Editorial: Ventura unveils business development blueprint
The city of Ventura has set out a road map for economic vitality that courageously puts the private sector front and center.
The city’s “Economic Development Strategy 2013-2018” was adopted last month. It puts making the city more responsive to businesses and organizations at the top of a list of major new initiatives.
The blueprint for the next five years also seeks to play to the city’s strengths in travel and tourism, health care and biomedical services, and entrepreneurship.
Ventura’s economic strategy also gives a nod to economic activity happening outside the city limits, notably agribusiness and manufacturing, which are traditional strengths of Ventura County as a whole.
And it points out some weaknesses, notably the need to better connect Ventura with CSU Channel Islands, UC Santa Barbara and California Lutheran University to take advantage of academic programs that are aimed at producing entrepreneurs and high-quality employees with business acumen.
Guiding the strategy was Deputy Mayor Cheryl Heitmann, who chairs the city’s ad hoc economic development committee.
Her committee’s research gathered significant information about Ventura and its leadership role in the county’s travel and tourism industry. It turns out that some 25 percent of travel and tourist spending in the county is done within the city limits.
It also points out how agriculture, tourism and emerging green industries could work together to grow the Ventura brand. And the research underscores the need for Ventura — and other cities — to continue to focus on economic vitality and support startups that emerge from the raw talent in our midst.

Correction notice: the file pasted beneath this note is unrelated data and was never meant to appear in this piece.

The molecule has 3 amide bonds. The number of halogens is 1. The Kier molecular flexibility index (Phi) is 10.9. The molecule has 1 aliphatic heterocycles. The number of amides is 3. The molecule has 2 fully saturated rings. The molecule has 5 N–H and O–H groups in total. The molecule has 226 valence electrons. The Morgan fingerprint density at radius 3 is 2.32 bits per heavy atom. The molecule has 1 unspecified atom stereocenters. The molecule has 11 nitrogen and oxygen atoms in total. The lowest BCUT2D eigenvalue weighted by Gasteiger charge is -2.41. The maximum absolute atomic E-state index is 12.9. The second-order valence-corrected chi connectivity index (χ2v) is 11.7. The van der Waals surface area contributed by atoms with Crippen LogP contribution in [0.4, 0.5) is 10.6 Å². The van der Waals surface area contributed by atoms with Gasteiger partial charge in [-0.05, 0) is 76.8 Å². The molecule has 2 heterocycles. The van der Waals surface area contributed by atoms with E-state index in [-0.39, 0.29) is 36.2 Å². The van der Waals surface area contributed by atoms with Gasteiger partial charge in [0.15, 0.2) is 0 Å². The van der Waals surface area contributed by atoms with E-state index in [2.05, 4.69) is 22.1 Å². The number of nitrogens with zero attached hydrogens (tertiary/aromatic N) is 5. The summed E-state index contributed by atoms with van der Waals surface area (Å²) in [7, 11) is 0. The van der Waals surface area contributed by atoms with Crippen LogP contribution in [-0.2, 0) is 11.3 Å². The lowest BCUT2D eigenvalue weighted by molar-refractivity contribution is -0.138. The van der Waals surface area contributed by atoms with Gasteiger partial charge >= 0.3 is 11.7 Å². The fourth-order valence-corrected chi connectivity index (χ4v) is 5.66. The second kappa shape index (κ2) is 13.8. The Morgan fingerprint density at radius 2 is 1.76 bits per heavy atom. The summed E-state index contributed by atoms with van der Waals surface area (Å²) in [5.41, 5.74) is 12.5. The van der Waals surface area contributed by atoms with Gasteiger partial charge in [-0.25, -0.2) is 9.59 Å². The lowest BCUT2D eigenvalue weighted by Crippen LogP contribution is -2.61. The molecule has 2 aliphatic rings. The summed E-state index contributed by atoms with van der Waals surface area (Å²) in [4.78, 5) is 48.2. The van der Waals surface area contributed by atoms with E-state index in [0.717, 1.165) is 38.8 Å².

What is refreshing about Ventura’s economic development strategy is that it does not rely on Ventura’s traditional role as the county seat — and it doesn’t, therefore, count on expanding government services to foster growth. It does give a nod to the Ventura County Medical Center and the prospects for a health care/biomedical corridor that includes Community Memorial Hospital and Kaiser Permanente as possible partners.
The bottom line is that Ventura is looking to innovation and job creation in the private sector to map out its future. A strategic plan that focuses on the private sector and forges links with area universities bodes well for the years ahead.
Farewell to an educator
Speaking of forging links with the private sector, we must say a few words about Dave Christy, the outgoing dean of Cal Poly’s Orfalea College of Business.
The BBQ-loving Christy is a character in the best sense of the word — he is not afraid to be outspoken, he loves what he does and he’s quick to embrace new ideas.
He’s leaving his post to become provost and vice president for academic affairs at Baruch College, the flagship campus of the City University of New York system.
Christy is the kind of person who’s going to move up the academic ladder quickly.
We would love to welcome him back to the Central Coast — for a visit or for his next career move.